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How can we approach the creation of digital experiences to avoid user frustration at all costs? Frustration can be fatal to our digital products and its absence changes these experiences into those that delight users, and are tailored to their needs.

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Published 13 Jun, 2022 8 minutes of reading

As human beings we want life to be easier, therefore we want experiences and products that are useful, easy and help us solve our problems. 

I am sure that, more than once, you've opened an application and didn't understand how to use it. This is because there was no positive connection between you, as a user, and the digital product. Therefore, the product failed to deliver a good experience and most likely caused you to not want to use it anymore.

This is a simple, yet challenging problem. How can we approach the creation of digital experiences to avoid user frustration at all costs? Frustration can be fatal to our digital products and its absence changes these experiences into those that delight users, and creates products that are tailored to their needs. 

For a user to have a good experience when interacting with a product and for it to be successful it must be usable, equitable, enjoyable and useful. At its core it is about improving usability or making something easier to use, this means that the design, structure and purpose of the product responds to the needs of the users without friction, in a way that is inclusive and clear to all. If a product is difficult to use, the user will have a lot of friction and will feel stress and frustration, thus stopping using our product.

So, what is it to make a product more usable?

According to the ISO definition, usability is the extent to which a product or service can be used by users to achieve objectives with efficiency, effectiveness and satisfaction.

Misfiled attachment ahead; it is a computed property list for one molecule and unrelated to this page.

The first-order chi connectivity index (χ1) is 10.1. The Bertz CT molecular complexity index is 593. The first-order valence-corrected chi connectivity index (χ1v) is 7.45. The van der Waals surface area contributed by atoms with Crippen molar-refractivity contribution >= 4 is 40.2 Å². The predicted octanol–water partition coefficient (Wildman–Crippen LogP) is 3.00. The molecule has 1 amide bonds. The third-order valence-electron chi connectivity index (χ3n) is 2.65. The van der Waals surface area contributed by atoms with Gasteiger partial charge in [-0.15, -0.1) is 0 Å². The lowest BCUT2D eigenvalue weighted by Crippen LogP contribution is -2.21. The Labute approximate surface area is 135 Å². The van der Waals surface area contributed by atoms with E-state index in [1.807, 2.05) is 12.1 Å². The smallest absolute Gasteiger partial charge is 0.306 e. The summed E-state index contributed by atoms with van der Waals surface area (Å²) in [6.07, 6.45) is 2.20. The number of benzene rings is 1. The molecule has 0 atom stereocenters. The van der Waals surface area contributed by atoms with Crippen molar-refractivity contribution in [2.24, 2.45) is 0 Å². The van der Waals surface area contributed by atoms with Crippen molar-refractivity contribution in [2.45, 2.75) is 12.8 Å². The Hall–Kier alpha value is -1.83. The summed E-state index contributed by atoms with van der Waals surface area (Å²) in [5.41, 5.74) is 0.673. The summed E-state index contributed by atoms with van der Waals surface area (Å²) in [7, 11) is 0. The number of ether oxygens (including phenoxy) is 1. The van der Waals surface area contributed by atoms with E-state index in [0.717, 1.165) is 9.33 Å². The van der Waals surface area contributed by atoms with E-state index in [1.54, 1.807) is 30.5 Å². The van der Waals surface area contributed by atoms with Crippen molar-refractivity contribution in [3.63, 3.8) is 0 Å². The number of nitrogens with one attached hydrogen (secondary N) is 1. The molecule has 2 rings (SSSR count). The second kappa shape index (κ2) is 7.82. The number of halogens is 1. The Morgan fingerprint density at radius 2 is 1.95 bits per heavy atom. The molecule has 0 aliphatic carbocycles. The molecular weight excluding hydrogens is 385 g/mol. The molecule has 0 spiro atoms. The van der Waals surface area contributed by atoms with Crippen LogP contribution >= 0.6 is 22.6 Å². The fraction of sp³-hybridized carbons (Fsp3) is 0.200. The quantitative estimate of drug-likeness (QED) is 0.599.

1. Efficiency: is doing things with the minimum effort and in a simple way, for example; deciding to order food in an application before others, because it takes me much less time to order.

  2. Effectiveness: is when the user manages to complete the tasks or flows, i.e., manages to convert or reach its goal; for example, buying a ticket on the website of a movie theater.

  3. Satisfaction: is when the product makes users feel good, happy and pleased with its use; for example, when you move up a level in the duolingo application.

In addition, for our product experience to be exemplary and attractive, we must be concerned about satisfying the exact needs of our users. And that's easy to say but the road is long, for this designers when proposing any idea, we must investigate, collect feedback, get emotions and behaviors of users. We strive to think about them and like them. After all, we have all been users at some point.

Why is user-centered design important for business? 

In 2018 MCKinsey & Company did a study analyzing 300 publicly traded companies over a five-year period across multiple countries and industries. They interviewed and surveyed executives and design leaders. Data was collected and advanced regression analysis identified 12 stocks with the best financial performance.


From this study, we highlight that: 

  • Results were consistent across all industries analyzed: medical technology, consumer goods and retail banking. This indicates that good user-centered design is important as they performed much better than their competitors.

  • The potential for growth is partly due to the momentum of good design in both product and service sectors.

  • There are more opportunities to apply user-centered design informed by analytics.

  • Customers can provide feedback to companies (and share it with each other) in real time, making it possible to measure design success by consumers themselves.

  • Big user data and the advancement of artificial intelligence (AI) have given rise to powerful new sources of insights, and opened the door to new techniques.

  • Prototyping and iterative learning have proven to yield better user-centered decisions.